SPOILER ALERT: “It would take a man 600 years to tunnel through a wall. Old Andy did it in less than twenty years.”
— Ellis Boyd ‘Red’ Redding (Morgan Freeman)
In the movie The Shawshank Redemption, Andy Dufrense (Tim Robbins) tunneled through a four feet wall of rock in 97% less time than normal with a rock hammer. How? Put simply, through FOCUS. Andy focused his attention on the one most important strategic activity, every day, every week, every month, every year, and every decade!
Many things happen around Andy Dufrense, but he remains focused on the core, strategic activity. What is the lesson for strategy planning and implementation?
Rely on measured give-get, and not gut feel to decide your strategy.
Andy’s strategy is not based on gut feel. Rather it is based on precise measurement of the give-get between the strategy lever and outcome of interest. Visualize, what it would be like to rely on gut feel versus use give-get:
Andy relying on gut feel: Freedom is important, I need to work hard, and it will happen. I can feel it in my gut. Its a core value, a mission!
Andy using measured give-get: Using an ice hammer for __ hours a night, I will chip away ___ inches of the tunnel each week.
For a 4-feet wall, over 988 weeks, you can do the calculation.
Now, think about your company’s strategy based on gut feel versus measured give-get.
CEO relying on gut feel: Revenues are important. If my employees are engaged, my sales team motivated, we will make it happen. I can feel it in my gut!
CEO using measured give-get: A 10-point increase in customer value is associated with $__ increase in sales. Decreasing service-related complaints by 26% is associated with a 10-point increase in customer value. Focus on decreasing service-related complaints—that’s my ice hammer!
Win one marathon, rather than running many marathons to win none.
Based on the precise give-get, Andy runs the one marathon that will win his freedom. He doesn’t scale walls. He doesn’t try to inspire or engage fellow inmates. He doesn’t try to do ten thing hoping and praying one would work. There isn’t a precisely measured give-get to all these other activities. Smartly, Andy’s strategy is to win the one important marathon with a known outcome. It is not to run many marathons and win none.
Visualize, what it would look like winning one marathon versus running many to win none.
Andy running many marathons to win none: Talk to many other inmates to energize them. Look for alternative ways to get free. Engage and energize guards to win favors. Etc. Etc. Etc. Etc. Etc. Etc. Etc. Tedious and tiring, to say the least.
Andy running one marathon to win: Using an ice hammer for __ hours a night, will chip away ___ inches of the tunnel each week. For a 4-feet wall, over 988 weeks, you can do the calculation.
Now, think about your company’s strategy. Visualize this:
CEO being made to run many marathons to win none: Sales are important, let’s have a value proposition based on what feels right. We need to increase sustainability through waste reduction. Need to engage employees, as that is what leads to higher profits. Oh, and safety too. Can’t forget “messaging” – get a communications expert. Don’t forego digitization and digital apps to please clients. And, branding. Hmmm…what about talking to clients so we can listen to them?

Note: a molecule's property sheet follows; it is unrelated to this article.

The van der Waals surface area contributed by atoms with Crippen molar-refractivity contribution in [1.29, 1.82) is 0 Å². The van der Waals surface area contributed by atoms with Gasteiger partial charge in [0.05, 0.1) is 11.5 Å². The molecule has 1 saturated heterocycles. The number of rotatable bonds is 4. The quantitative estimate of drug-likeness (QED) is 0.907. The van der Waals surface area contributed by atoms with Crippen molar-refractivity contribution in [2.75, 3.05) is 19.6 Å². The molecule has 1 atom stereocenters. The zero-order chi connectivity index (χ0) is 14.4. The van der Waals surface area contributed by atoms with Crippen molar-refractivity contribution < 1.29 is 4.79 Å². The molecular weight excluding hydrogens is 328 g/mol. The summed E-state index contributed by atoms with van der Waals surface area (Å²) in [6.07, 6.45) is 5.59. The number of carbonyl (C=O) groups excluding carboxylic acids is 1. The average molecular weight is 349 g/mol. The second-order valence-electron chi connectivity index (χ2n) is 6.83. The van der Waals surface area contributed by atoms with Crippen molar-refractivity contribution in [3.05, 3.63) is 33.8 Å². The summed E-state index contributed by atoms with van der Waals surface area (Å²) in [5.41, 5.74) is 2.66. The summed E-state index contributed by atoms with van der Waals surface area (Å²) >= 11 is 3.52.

CEO running one marathon, so the company wins: A 10-point increase in customer value is associated with $__ increase in sales. Decreasing service-related complaints by 26% is associated with a 10-point increase in customer value. Focus on decreasing service-related complaints—that’s my marathon (err…ice hammer, I mean!)!
What prevents CEOs from running the one marathon to win?
Usually the senior executives reporting to them! As described in our forthcoming book FOCUS, CEOs end up run multiple marathons and winning none when their senior executive thinks of strategy from their own singular perspective.
· The VP of Human Resources pushes training and employee engagement!
· The VP of Communication may push culture change through sustained communication.
· The VP of Sales wants a sales playbook.
· The VP of operations may promote cost cutting through lean production.
· The VP of Health and Safety may want to increase safety initiatives.
· The VP of IT wants a company-wide reporting system to consolidate information.
Each senior executive will justify their tack based on consulting reports or industry trends, or citing case of other companies, how things were at their previous jobs. Each is a marathon that the company should run. Rarely would the executives have done the statistical give-get analysis to establish the precise gain in an outcome variable.
Calculate the Get-Go of the one marathon to win
To do this, one would have to develop measures of training, employee engagement, communication, culture, cost cutting, safety, information reporting and link them to an outcome using statistical models. It would also require the senior executives to agree upon the outcome. Should it be sales, margins, customer value, stock price, or something else?
Once agreement is established the executives would need to collect real data for the company and develop a rigorous conceptual model that is empirically validated. The could not, and should not, use their gut feel, intuitive leaps, or mythical numbers to justify their position. Rather, the empirical model’s results should decide the one marathon to run.
The CEO needs to step in as a strategy leader, directing resources to the empirical model. Deciding on the winning marathon requires systematic data collection, rigorous mathematical modeling, benchmark assessment, and thoughtful discussion. It’s strategy’s Shawshank Redemption.